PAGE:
The HKMA therefore plans to start laying the foundations for the implementation and application of an rCBDC. In-depth studies will be conducted with efforts being paid to maintain a good level of flexibility so that the foundations can be made as forward-compatible as possible to accommodate scenarios that might occur in the future. In short, the HKMA will adopt a three-rail approach in preparing for the possible implementation of the e-HKD in the future, as depicted by the following diagram.
HKMA’s three-rail approach to preparing for possible e-HKD implementation
Source: HKMA Position Paper – e-HKD Charting the Next Steps
Rail 1: Laying the Foundations for e-HKD
Rail 1 aims to lay the legal and technological foundations for supporting the future implementation of the e-HKD.
On the legal front, the main area of attention will be enabling the issuance of a digital form of fiat currency with legal tender status. The current legal framework is insufficient to accommodate the issuance of a digital form of legal tender. An unambiguous legal foundation is crucial to fostering public confidence in the currency, and ensuring alignment between the digital and physical forms of the Hong Kong dollar.
On the technology front, the retail layer is expected to be impacted by a broad range of factors, some of which are yet to be fully articulated and deliberated. Therefore, the wholesale interbank tier (wholesale layer) will be developed first. A system development plan, including the project timeline, system design, and resources planning will be formulated in around June 2023. It is expected that a wholesale layer of production grade will take at least two to three years to build.
Regarding enacting legislation, the HKMA will cooperate with the Government in identifying areas needing new legislation or amendments. The timeframe for this process will depend on the complexity of the legislative proposals, whether legislative amendment ‘slots’ are available, and the time required for a bill to be considered by the Legislative Council.
Rail 2: Deep-Dive Research and e-HKD Pilot Programmes
Rail 2 will run parallel to Rail 1, taking deep dives into use cases and implementation and design issues relating to the e-HKD, including conducting research into application issues and running a series of pilots with various stakeholders, including banks and the industry. The HKMA will build on the experience and insights gained from the pilots to enrich and refine its approach to the implementation of the e-HKD. This approach should help with better decision making on design choices for the retail layer of the e-HKD system and the tools and devices developed may also be utilised for the later, actual implementation of the e-HKD.
Projects and tasks currently in the pipeline include:
- Access to e-HKD via the e-wallet app
- Project Sela8 on cybersecurity
- Technical deep dives on privacy and performance
- DvP settlement of tokenised securities
- Industry engagements on rCBDC use cases and design choices
- Regulations prescribing the framework for the issuance and use of e-HKD
- Studying the pros and cons of using CBDC as the on- and off-ramp instrument for DeFi
Rail 3: Rolling out the e-HKD
Rails 1 and 2 will lay the foundations for the future implementation of the e-HKD rollout. With Rail 3, the focus will be on the launch of the e-HKD. The HKMA admits that there will not be an immediate timeline projected for Rail 3 and the rolling-out of the e-HKD as there are still too many factors to consider to accurately plan a timeline. The progress of Rail 1 and Rail 2 and the relevant market development, both local and international, will affect the timeline. However, the HKMA believes the work completed on the first two rails should put Hong Kong in an advantageous position in terms of responsiveness to emerging market demands and enable it to launch Rail 3 reasonably expeditiously. In terms of any future e-HKD rollout, the HKMA will pay close attention to emerging market trends and international developments.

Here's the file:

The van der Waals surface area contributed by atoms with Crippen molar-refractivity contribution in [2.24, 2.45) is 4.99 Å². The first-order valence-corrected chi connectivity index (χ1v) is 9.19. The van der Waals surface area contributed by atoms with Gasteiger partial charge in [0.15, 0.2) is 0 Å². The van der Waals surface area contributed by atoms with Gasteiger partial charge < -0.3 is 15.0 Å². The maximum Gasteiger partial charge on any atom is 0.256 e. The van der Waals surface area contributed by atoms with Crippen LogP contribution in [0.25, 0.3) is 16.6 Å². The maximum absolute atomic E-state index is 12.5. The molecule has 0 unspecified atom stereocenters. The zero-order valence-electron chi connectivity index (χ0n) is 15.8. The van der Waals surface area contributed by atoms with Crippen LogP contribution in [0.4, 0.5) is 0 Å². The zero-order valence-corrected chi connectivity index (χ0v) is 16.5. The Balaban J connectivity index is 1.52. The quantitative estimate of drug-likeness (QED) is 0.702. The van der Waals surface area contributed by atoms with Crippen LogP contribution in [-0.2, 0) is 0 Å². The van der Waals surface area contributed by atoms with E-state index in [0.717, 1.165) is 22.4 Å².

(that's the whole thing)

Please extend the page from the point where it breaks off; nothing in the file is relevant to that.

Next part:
1 A CBDC is a central bank-issued digital money which is issued by a central bank rather than a commercial bank or a private financial institution.
2 Project LionRock was conducted by the HKMA in collaboration with the three note-issuing banks (The Hongkong and Shanghai Banking Corporation Limited, Bank of China (Hong Kong) Limited, and Standard Chartered Bank (Hong Kong) Limited) and Hong Kong Interbank Clearing Limited.
3 Wholesale CBDC are intended for the settlement of large interbank payments or to provide central bank money to settle transactions of digital tokenised financial assets in new infrastructures.
4 Retail CBDC, also referred to as “general purpose” CBDC, are intended for use by the general public. For Hong Kong, this can be the digital version of its fiat currency and can be circulated as currency and be accorded legal tender status.
5 The technical whitepaper is available on the HKMA website at https://www.hkma.gov.hk/media/eng/doc/key-functions/financial-infrastructure/eHKD_A_technical_perspective.pdf
6 The discussion paper is available on the HKMA website at https://www.hkma.gov.hk/media/eng/doc/key-functions/financial-infrastructure/eHKD_A_Policy_and_Design_Perspective.pdf
7 Kosse, A and I Mattei (2022): “Gaining momentum – Results of the 2021 BIS survey on central bank digital currencies”, BIS Papers, no 125, May. https://www.bis.org/publ/bppdf/bispap125.pdf. The launch of the 4 rCBDC were mainly driven by financial inclusion, competition, and operational resilience of payment systems, which are less relevant in Hong Kong.
8 Project Sela is a joint HKMA, Bank of Israel, and BISIH Hong Kong Centre project, studying cybersecurity issues in the context of rCBDC. In particular, it will study data security implications of a two-tier rCBDC architecture where the intermediaries will have no financial exposure, and pioneer methods to make the architecture more resilient to cyberattacks.